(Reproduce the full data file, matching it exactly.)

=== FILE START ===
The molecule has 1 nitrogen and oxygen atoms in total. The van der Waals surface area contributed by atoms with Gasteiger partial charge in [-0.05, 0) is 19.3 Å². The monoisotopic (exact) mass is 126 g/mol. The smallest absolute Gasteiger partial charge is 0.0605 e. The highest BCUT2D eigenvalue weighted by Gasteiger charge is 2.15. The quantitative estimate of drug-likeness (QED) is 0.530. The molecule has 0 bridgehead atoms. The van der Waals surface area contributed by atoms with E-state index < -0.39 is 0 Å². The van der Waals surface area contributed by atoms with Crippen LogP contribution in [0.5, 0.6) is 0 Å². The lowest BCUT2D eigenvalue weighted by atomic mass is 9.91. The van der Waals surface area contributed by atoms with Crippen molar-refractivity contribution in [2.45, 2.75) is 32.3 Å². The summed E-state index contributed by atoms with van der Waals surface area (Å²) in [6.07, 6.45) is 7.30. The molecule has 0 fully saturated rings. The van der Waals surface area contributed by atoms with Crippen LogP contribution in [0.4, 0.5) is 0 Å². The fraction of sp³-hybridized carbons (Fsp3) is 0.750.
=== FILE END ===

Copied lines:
The molecule has 1 nitrogen and oxygen atoms in total. The van der Waals surface area contributed by atoms with Gasteiger partial charge in [-0.05, 0) is 19.3 Å². The monoisotopic (exact) mass is 126 g/mol. The smallest absolute Gasteiger partial charge is 0.0605 e. The highest BCUT2D eigenvalue weighted by Gasteiger charge is 2.15. The quantitative estimate of drug-likeness (QED) is 0.530. The molecule has 0 bridgehead atoms. The van der Waals surface area contributed by atoms with E-state index < -0.39 is 0 Å². The van der Waals surface area contributed by atoms with Crippen LogP contribution in [0.5, 0.6) is 0 Å². The lowest BCUT2D eigenvalue weighted by atomic mass is 9.91. The van der Waals surface area contributed by atoms with Crippen molar-refractivity contribution in [2.45, 2.75) is 32.3 Å². The summed E-state index contributed by atoms with van der Waals surface area (Å²) in [6.07, 6.45) is 7.30. The molecule has 0 fully saturated rings. The van der Waals surface area contributed by atoms with Crippen LogP contribution in [0.4, 0.5) is 0 Å². The fraction of sp³-hybridized carbons (Fsp3) is 0.750.